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Does anyone know if a Software Engineer can become a certified Professional Engineer or PE for short? I know that my buddies who are Mechanical, Electrical, or Civil Engineers were able to become PEs by taking an exam. Does such an exam exist in Software Engineering?

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I am not aware of any such exam. In my experience, Software Engineering is not considered a "real" engineering dicipline such as Mechanical, Civic, Electrical, Aerospace, etc... (but posting as comment because I'm not 100% such as thing does not exist) –  FrustratedWithFormsDesigner Jan 24 '11 at 17:23
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You can't. The closest thing is ACM/British Computing Society membership –  segfault Jan 24 '11 at 17:32
    
I suppose you could if you found a university that placed CS/SE disciplines in the engineering faculty. I haven't seen that done before, though, I don't think. –  Anna Lear Jan 24 '11 at 17:58
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@BoTian It is possible through both BCS and IEE to become a chartered engineer. –  Marcin Apr 13 '12 at 15:38
    
@AnnaLear It's extremely common in Europe for computer science departments to sit within their engineering faculties. –  Marcin Apr 13 '12 at 15:40
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9 Answers

up vote 6 down vote accepted

Starting in April 2013, there will be a PE exam for Software Engineering. The IEEE Computer Society, IEEE-USA, and National Council of Examiners for Engineering and Surveying (NCEES) partnered to develop a PE exam specifically for software engineers. According to the IEEE news release, registration will open mid-December 2012 and the IEEE will be publishing study material. The exam specifications (PDF) are also available from the NCEES.

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Presumably you'd still need to have passed the FE exam (and have met degree and other requirements) before you could register for the software engineering PE exam. –  Caleb May 16 '12 at 7:32
    
@Caleb There is a process to apply for waivers to take the PE exam without taking the FE exam first, if you meet certain criteria. Also, the FE exam is designed for undergraduate students and most of the components of an FE exam aren't covered in undergraduate software engineering programs. –  Thomas Owens May 16 '12 at 9:27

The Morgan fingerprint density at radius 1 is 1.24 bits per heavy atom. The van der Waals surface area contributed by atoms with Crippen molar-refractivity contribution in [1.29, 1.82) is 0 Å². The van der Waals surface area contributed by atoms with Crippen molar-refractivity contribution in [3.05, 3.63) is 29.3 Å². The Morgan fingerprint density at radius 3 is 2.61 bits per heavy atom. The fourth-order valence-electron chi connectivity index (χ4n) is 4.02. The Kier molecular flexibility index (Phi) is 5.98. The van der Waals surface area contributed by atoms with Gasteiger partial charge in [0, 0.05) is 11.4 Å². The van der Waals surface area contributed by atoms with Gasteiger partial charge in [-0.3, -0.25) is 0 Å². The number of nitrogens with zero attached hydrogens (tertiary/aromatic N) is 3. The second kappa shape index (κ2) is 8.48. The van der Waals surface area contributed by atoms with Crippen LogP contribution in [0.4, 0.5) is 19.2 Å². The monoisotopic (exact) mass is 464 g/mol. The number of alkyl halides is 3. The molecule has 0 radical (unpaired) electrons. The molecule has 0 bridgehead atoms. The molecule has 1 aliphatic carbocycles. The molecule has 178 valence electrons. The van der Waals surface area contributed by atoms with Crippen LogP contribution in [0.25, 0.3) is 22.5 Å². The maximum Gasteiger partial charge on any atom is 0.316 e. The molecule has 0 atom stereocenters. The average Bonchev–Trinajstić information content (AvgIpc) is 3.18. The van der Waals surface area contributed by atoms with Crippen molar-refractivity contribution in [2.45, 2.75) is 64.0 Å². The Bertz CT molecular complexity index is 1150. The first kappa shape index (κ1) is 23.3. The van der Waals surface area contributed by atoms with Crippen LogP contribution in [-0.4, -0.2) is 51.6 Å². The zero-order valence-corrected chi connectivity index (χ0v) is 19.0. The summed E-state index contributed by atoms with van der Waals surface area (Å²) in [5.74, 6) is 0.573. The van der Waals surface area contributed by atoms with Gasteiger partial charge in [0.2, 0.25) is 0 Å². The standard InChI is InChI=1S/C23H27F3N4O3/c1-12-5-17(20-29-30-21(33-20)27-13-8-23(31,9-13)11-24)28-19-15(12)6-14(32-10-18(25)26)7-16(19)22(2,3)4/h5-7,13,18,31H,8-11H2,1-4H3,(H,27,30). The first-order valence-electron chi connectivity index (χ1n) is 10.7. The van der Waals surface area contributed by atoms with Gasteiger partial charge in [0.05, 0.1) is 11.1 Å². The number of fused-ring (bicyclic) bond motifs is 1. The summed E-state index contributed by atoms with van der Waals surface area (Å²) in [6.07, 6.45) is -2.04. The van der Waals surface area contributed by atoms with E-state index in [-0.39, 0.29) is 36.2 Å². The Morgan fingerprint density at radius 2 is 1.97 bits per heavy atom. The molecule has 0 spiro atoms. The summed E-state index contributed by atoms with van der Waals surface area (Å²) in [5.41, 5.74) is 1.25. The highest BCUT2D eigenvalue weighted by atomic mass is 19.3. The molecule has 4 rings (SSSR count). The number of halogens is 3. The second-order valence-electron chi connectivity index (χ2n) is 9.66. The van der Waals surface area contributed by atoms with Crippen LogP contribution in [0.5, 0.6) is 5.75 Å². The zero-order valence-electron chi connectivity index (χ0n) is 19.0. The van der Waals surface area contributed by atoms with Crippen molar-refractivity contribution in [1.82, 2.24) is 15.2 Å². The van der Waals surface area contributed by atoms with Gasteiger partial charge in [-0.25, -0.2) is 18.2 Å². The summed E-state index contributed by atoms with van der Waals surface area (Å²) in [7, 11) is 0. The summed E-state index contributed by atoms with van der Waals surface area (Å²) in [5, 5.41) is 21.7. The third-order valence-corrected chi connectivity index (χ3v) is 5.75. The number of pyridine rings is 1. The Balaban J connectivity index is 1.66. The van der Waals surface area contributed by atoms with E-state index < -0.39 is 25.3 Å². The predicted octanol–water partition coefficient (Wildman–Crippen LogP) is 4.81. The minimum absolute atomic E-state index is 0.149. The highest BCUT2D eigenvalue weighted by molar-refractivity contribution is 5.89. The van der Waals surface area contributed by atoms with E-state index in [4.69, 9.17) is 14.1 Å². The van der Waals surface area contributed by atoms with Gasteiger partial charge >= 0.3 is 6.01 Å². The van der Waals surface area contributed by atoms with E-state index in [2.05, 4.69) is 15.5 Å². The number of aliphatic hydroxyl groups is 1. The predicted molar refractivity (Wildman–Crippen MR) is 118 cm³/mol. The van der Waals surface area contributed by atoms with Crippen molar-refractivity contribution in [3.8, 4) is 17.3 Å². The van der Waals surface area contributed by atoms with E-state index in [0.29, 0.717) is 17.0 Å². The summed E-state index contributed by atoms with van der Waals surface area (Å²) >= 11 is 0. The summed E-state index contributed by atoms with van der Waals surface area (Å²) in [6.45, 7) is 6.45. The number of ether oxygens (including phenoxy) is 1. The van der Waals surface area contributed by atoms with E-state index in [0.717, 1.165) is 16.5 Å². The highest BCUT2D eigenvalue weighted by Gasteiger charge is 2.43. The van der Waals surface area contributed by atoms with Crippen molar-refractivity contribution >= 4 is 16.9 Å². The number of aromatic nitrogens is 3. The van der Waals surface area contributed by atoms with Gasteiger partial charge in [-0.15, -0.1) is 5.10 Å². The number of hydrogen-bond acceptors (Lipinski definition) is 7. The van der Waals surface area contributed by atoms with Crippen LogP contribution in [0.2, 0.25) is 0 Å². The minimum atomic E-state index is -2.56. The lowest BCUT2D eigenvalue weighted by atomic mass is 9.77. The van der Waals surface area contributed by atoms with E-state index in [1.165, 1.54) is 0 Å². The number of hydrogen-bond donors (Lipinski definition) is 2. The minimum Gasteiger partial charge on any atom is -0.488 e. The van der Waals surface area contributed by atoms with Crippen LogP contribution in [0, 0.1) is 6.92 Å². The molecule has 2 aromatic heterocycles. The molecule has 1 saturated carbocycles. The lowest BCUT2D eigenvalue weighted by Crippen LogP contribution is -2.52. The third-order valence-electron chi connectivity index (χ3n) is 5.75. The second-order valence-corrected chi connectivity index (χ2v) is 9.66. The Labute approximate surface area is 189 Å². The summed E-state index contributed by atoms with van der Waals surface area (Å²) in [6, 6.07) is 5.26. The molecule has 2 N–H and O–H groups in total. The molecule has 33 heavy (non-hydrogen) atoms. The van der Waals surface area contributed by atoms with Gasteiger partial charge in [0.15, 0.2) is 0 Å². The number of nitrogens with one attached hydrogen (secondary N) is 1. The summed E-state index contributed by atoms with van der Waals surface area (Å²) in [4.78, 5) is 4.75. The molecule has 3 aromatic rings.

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The IEEE has been working on establishing a similar credential for software engineers, but I don't know that it is getting any traction.

Note that in the US at least, you can't get the PE certification simply by taking an exam. You have to have a degree in an engineering discipline from an accredited school. You can then take a written exam to become an Engineer in Training (EIT). Then after working at least four years under the supervision of a PE, you can sit for the PE exam.

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+1 Thanks for the answer! Do you know if we as software engineers can help IEEE gain some traction in this field? –  AndHeCodedIt Jan 24 '11 at 18:14
    
In other words, yes, but it depends heavily on where you work and is, outside of those particular sorts of jobs, not worth the trouble. If you're, say, an EE and you write software in the power industry, though, go for it! –  Kevin Cantu Jan 24 '11 at 18:59
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The web site for the IEEE certification program is here: computer.org/portal/web/certification/home. Note that the PE certification is not just a sticker for your resume. In the US it has real legal consequences, though exactly what those are varies from state to state. It generally includes committees on standards of practices and much higher exposure to liability and charges of malpractice. I don't know that most programmers are interested in opening that can of worms, even if they call themselves software engineers. –  Charles E. Grant Jan 24 '11 at 19:11
    
It may differ from state to state but I believe it's two years of experience working under a PE. (CA) –  BobbyDigital Aug 30 '13 at 2:42
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In Canada if you take software engineering at an approved engineering university, you can become a Professional Engineer (P.Eng)